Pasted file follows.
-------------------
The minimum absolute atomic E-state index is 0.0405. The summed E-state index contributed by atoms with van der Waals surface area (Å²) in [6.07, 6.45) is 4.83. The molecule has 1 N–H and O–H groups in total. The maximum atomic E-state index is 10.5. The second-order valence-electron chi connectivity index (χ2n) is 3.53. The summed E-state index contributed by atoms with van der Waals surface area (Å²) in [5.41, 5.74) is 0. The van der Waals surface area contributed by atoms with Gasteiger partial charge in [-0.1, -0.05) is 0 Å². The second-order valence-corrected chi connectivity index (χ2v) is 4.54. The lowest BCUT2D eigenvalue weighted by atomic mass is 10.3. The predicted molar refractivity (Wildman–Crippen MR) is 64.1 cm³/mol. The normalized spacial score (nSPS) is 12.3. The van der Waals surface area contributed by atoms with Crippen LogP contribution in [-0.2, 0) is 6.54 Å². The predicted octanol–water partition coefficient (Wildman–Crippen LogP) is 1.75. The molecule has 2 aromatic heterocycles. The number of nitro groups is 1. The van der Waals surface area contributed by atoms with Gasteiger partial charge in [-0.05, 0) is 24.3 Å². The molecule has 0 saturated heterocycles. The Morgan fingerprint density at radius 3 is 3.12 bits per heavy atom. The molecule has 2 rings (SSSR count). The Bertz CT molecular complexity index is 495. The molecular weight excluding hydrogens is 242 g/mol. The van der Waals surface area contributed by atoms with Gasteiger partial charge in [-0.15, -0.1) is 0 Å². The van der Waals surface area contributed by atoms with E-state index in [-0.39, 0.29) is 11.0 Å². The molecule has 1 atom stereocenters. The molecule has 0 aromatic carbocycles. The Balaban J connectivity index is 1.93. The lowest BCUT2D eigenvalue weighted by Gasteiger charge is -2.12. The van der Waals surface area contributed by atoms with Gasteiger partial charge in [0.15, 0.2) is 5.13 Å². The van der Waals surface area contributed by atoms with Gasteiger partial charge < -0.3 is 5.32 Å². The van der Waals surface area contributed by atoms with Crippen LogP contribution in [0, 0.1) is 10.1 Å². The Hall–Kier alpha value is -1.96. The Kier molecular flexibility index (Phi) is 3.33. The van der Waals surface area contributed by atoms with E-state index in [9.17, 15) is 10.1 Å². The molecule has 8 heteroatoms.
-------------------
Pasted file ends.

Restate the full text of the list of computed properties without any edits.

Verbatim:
The minimum absolute atomic E-state index is 0.0405. The summed E-state index contributed by atoms with van der Waals surface area (Å²) in [6.07, 6.45) is 4.83. The molecule has 1 N–H and O–H groups in total. The maximum atomic E-state index is 10.5. The second-order valence-electron chi connectivity index (χ2n) is 3.53. The summed E-state index contributed by atoms with van der Waals surface area (Å²) in [5.41, 5.74) is 0. The van der Waals surface area contributed by atoms with Gasteiger partial charge in [-0.1, -0.05) is 0 Å². The second-order valence-corrected chi connectivity index (χ2v) is 4.54. The lowest BCUT2D eigenvalue weighted by atomic mass is 10.3. The predicted molar refractivity (Wildman–Crippen MR) is 64.1 cm³/mol. The normalized spacial score (nSPS) is 12.3. The van der Waals surface area contributed by atoms with Crippen LogP contribution in [-0.2, 0) is 6.54 Å². The predicted octanol–water partition coefficient (Wildman–Crippen LogP) is 1.75. The molecule has 2 aromatic heterocycles. The number of nitro groups is 1. The van der Waals surface area contributed by atoms with Gasteiger partial charge in [-0.05, 0) is 24.3 Å². The molecule has 0 saturated heterocycles. The Morgan fingerprint density at radius 3 is 3.12 bits per heavy atom. The molecule has 2 rings (SSSR count). The Bertz CT molecular complexity index is 495. The molecular weight excluding hydrogens is 242 g/mol. The van der Waals surface area contributed by atoms with Gasteiger partial charge in [-0.15, -0.1) is 0 Å². The van der Waals surface area contributed by atoms with E-state index in [-0.39, 0.29) is 11.0 Å². The molecule has 1 atom stereocenters. The molecule has 0 aromatic carbocycles. The Balaban J connectivity index is 1.93. The lowest BCUT2D eigenvalue weighted by Gasteiger charge is -2.12. The van der Waals surface area contributed by atoms with Gasteiger partial charge in [0.15, 0.2) is 5.13 Å². The van der Waals surface area contributed by atoms with Gasteiger partial charge < -0.3 is 5.32 Å². The van der Waals surface area contributed by atoms with Crippen LogP contribution in [0, 0.1) is 10.1 Å². The Hall–Kier alpha value is -1.96. The Kier molecular flexibility index (Phi) is 3.33. The van der Waals surface area contributed by atoms with E-state index in [9.17, 15) is 10.1 Å². The molecule has 8 heteroatoms.